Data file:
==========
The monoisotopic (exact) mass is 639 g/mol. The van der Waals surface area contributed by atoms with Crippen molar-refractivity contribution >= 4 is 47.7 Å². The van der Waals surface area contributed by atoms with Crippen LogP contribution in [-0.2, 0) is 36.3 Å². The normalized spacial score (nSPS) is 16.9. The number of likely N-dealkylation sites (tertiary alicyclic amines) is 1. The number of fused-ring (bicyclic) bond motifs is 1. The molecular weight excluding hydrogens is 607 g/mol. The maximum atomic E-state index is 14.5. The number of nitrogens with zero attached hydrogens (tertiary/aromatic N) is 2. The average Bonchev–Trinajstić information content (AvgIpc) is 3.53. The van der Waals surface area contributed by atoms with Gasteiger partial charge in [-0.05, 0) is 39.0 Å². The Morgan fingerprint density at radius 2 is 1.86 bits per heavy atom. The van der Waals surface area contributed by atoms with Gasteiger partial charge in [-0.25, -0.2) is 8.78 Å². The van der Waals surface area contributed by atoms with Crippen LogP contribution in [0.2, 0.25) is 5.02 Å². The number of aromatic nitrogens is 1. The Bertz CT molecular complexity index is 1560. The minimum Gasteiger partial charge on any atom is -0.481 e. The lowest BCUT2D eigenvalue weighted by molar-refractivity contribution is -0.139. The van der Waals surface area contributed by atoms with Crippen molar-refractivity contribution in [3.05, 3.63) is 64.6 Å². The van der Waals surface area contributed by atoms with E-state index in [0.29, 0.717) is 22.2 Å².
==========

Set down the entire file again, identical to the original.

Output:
The monoisotopic (exact) mass is 639 g/mol. The van der Waals surface area contributed by atoms with Crippen molar-refractivity contribution >= 4 is 47.7 Å². The van der Waals surface area contributed by atoms with Crippen LogP contribution in [-0.2, 0) is 36.3 Å². The normalized spacial score (nSPS) is 16.9. The number of likely N-dealkylation sites (tertiary alicyclic amines) is 1. The number of fused-ring (bicyclic) bond motifs is 1. The molecular weight excluding hydrogens is 607 g/mol. The maximum atomic E-state index is 14.5. The number of nitrogens with zero attached hydrogens (tertiary/aromatic N) is 2. The average Bonchev–Trinajstić information content (AvgIpc) is 3.53. The van der Waals surface area contributed by atoms with Gasteiger partial charge in [-0.05, 0) is 39.0 Å². The Morgan fingerprint density at radius 2 is 1.86 bits per heavy atom. The van der Waals surface area contributed by atoms with Gasteiger partial charge in [-0.25, -0.2) is 8.78 Å². The van der Waals surface area contributed by atoms with Crippen LogP contribution in [0.2, 0.25) is 5.02 Å². The number of aromatic nitrogens is 1. The Bertz CT molecular complexity index is 1560. The minimum Gasteiger partial charge on any atom is -0.481 e. The lowest BCUT2D eigenvalue weighted by molar-refractivity contribution is -0.139. The van der Waals surface area contributed by atoms with Crippen molar-refractivity contribution in [3.05, 3.63) is 64.6 Å². The van der Waals surface area contributed by atoms with E-state index in [0.29, 0.717) is 22.2 Å².